Then Rue began to explain, to persuade, to reason. And reason from those lips was profoundly conclusive. No syllogism on earth could have failed to convince from them. Meran was the prettiest place in South Tyrol, she said; the pleasantest climate for the autumn months, the loveliest scenery. The sun always shone, and the birds always sang there. Though it froze underfoot, you could bask on the hill-tops. But that wasn’t all;⁠—⁠and she leaned forward confidentially⁠—⁠she wanted to speak to him again about that subject she had broached the other day on the Lanser Kopf. When a pretty woman interests herself in your private concerns, she’s always charming; when she pays you the delicate flattery of stimulating you to use “your own highest powers”⁠—⁠that’s the proper phrase⁠—⁠she’s quite irresistible. So Will Deverill found Rue. Why, she asked, should he go back so soon to London? This devotion to mere journalism was penny-wise and pound-foolish. Could he afford to stay away for six weeks at Meran⁠—⁠just barely afford it⁠—⁠and settle himself down at a quiet hotel to some really big work that would make him famous?

Will, drawing a deep breath, and looking wistfully into her eyes, admitted his funds in hand would permit him, with care, such a hard-working holiday.

Then Rue pressed him close. She brought ghee to his vanity. She was convinced if he stopped in this keen mountain air, among these glorious Alps, fresh inspired from Nature, he could turn out a poem, a play, a romance, some great thing of its kind, that the world must listen to. He had it in him, she felt sure, to make his name famous. Nothing venture, nothing have. If he didn’t believe in himself enough to risk six weeks of his precious time on the effort to sketch out something really worthy of him, then all she could say was⁠—⁠and she flooded him as she spoke with the light of her lustrous eyes⁠—⁠he believed in himself far less⁠—⁠oh, so far, far less⁠—⁠than his friends believed in him. Florian had told her Will held no regular staff-appointment on any London paper; he was an occasional journalist, unattached, earning a precarious livelihood, in fear and trembling, by reviews and poems and descriptive articles in half-a-dozen assorted dailies and weeklies. Why shouldn’t he give them up for awhile, then, and play boldly and manfully for some larger stake, some stake such as she knew he could well attain to? And she quoted Queen Elizabeth⁠—⁠or was it Walter Raleigh?⁠—⁠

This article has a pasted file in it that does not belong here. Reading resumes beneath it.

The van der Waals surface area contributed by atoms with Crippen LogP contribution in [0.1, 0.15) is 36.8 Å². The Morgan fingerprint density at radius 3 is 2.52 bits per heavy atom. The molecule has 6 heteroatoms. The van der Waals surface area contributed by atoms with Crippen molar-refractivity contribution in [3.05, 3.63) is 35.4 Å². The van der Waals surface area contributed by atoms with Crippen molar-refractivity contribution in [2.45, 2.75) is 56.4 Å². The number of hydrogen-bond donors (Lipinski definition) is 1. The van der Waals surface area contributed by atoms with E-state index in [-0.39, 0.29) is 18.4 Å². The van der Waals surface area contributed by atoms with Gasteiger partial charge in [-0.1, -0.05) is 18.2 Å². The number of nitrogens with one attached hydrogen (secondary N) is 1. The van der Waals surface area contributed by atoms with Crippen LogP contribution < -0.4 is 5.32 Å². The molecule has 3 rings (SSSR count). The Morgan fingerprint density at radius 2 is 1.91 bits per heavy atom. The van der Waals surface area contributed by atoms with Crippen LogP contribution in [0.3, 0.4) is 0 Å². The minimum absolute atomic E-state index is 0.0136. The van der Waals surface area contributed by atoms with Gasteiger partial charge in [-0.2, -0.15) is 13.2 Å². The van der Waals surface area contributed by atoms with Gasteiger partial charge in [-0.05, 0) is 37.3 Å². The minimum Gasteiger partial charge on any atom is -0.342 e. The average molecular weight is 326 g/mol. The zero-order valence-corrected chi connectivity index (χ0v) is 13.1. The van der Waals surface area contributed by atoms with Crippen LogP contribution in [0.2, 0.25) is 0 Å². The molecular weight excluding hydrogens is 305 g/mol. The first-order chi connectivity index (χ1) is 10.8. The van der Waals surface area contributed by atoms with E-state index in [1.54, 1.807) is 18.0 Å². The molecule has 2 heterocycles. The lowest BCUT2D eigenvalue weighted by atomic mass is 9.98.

“He either fears his fate too much,

  Or his desert is small,

Who will not put it to the touch

  To lose, or win it all.”

Now, this line of argument, as it happened, exactly fell in, for a special reason of his own, with Will’s mood for the moment. A holiday, we all know, especially in the pure and stimulating air of the mountains, has always a most invigorating and enlivening effect upon the jaded intellect. And Will’s holiday in the Zillerthal had inspired him by degrees with fresh ideas and scenes for a Tyrolese drama. It was a drama of the hills, with some poeticised version of Linnet for its heroine⁠—⁠a half-musical sketch, a little mountain operetta, the songs in which were to be all of his own composing. Hitherto, he had never taken himself quite seriously as a composer; but Linnet and Andreas Hausberger had praised the few pieces he played over for them at St Valentin, and Rue had thought well of the stray snatches from his notes he had given them, under protest, on the very untuneful hotel piano. Now the idea occurred to him to write and compose a little play of his own, while the picture of Linnet was still fresh in his brain; and this holiday Rue dangled so temptingly before him would just suffice to get the first scaffolding of his piece together. The filling in he could manage at his leisure in London. So Rue won her point; but ’twas Linnet who won it for her.

“Yes; I’ll go to Meran,” he said at last, after a long break in their talk, “and I’ll settle down to work there, and I won’t even wait to say goodbye to Linnet.”